Honda Civics in a parking lot

How Many Miles Does A Honda Civic Last?

Last updated on January 25th, 2024 at 08:25 pm

If you’re thinking about buying a Honda Civic for being a reliable car that’s also comfortable and fuel-efficient, you’ve made a great choice. Honda Civics are known for being reliable compact cars that could stand the test of time. But how long can it really last? 

Honda Civics are known to last for an average of 200,000 to 300,000 miles, which gives you about 15 to 20 years, depending on your use.

Despite that, you may spot a Honda Civic from the late 90s rolling down the streets, proving that age is just a number!

However, these mile numbers depend on how well you maintain your car. If you regularly follow up on your car’s maintenance and drive responsibly, your Civic will last you a lifetime. So what’s the secret to a Honda Civic’s durability?

Newer gray Honda Civic on a foggy day

Why Is a Honda Civic Durable?

We’ve mentioned that Honda Civics are well known for their reliability and durability, but why so? How do Civics last for so many years?

Meticulous Design Standards

Like most Japanese cars, Honda Civic is built based on meticulous design standards to compete with other Japanese market favorites like Toyota Corolla. The car is put through many tests to assess its performance and durability. 

Simple Structure 

Although Civics have painstaking design standards, their structure is much simpler than others. A Civic’s simple car build makes it easy to be repaired and doesn’t require any special or rare pieces.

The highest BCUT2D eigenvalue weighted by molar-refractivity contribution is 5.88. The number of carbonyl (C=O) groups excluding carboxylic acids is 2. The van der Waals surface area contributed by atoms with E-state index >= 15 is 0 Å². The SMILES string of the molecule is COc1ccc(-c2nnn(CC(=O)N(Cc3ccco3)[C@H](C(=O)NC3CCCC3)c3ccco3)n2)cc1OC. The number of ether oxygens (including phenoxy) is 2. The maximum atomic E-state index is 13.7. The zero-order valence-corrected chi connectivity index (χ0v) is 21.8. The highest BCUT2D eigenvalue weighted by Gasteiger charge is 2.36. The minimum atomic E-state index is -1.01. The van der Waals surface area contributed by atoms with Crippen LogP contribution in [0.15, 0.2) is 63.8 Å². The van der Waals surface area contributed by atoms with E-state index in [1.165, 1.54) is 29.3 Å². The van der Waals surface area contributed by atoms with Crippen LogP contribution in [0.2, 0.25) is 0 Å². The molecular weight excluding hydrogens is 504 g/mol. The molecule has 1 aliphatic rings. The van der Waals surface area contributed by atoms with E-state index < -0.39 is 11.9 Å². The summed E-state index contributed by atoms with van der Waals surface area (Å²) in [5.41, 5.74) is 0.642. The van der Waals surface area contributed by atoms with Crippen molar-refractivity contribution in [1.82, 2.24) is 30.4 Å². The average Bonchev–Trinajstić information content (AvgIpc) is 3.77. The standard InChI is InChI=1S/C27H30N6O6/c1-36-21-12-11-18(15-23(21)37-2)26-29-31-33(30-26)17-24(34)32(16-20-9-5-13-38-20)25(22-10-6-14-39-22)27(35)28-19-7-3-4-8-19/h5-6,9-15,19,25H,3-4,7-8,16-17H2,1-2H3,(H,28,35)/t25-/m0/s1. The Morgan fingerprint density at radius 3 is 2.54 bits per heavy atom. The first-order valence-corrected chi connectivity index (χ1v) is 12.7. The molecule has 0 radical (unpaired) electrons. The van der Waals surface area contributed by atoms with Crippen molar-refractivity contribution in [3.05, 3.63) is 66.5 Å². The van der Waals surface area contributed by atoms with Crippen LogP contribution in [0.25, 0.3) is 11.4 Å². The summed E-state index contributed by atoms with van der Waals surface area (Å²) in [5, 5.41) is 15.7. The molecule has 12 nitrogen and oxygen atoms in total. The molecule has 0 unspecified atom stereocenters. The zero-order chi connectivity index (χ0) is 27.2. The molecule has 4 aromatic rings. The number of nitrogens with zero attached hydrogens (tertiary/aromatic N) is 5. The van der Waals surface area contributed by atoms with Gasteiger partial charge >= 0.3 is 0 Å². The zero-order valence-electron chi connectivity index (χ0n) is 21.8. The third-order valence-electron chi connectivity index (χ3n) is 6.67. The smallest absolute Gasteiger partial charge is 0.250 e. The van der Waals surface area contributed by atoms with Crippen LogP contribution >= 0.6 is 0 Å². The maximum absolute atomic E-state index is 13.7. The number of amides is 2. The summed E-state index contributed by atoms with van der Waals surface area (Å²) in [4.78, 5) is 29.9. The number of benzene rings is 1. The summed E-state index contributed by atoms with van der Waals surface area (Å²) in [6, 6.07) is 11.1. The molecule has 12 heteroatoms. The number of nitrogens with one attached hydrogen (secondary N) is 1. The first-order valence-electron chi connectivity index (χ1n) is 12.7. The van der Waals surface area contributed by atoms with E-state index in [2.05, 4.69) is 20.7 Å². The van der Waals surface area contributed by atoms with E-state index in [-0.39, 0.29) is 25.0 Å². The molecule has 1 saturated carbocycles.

Mechanics Love It

Since Honda cars are known for their simple build, it’s easy to find any mechanic that knows how to work on them and help you fix your vehicle. Additionally, the significant number of Japanese cars on the road motivates mechanics to understand and specialize in them. 

Inexpensive to Maintain 

Because most mechanics can work on a Honda Civic, too many available repair options mean much less labor hour costs. In addition to that, the prices of a Civic’s spare parts are relatively cheap considering their top-notch quality. So overall, your car will save you some good money.

There’s also an indirect reason for Honda Civic’s durability, which is its high resale value. People consider Honda Civics as an investment, which is why they’ll take extra care of it to keep it in tip-top shape for as long as possible. The better its condition, the higher its resale value.

On average, a Honda Civic will last between 200,000 – 300,000 miles.

Factors Affecting Honda Civic’s Lifespan

Honda Civics are built to last. However, it all comes down to how well you use your vehicle. A few factors are thrown into the equation when calculating your car’s life span. The factors include: 

  • Driving Style: If you’re used to flooring your pedals while driving, you’re most likely overwhelming your car’s engine and wearing it out too soon.
  • Service Frequency: Your car needs regular checkups to stay in its best condition and provide you with the best performance for longer.
  • Part’s Quality: The quality of the spare parts you install in your car can greatly affect its life span, especially if the part affects the engine and the car’s performance.  
  • Car’s Location: The weather in your location plays a role in your vehicle’s lifespan. Whether it’s very cold or way too hot, both weather extremes can affect the vehicle’s performance and cause engine fatigue. 
  • Accident Damages: If a car has been in an accident that caused some damage to its parts, that may cut off a few years from its life span — even if you have it fixed.
Front view of a yellow Honda Civic

Most Common Problems Facing Honda Civics

  • Cruise Control Issues
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The eleventh generation of Civics, which is the latest generation to date, introduces cruise control to the vehicle.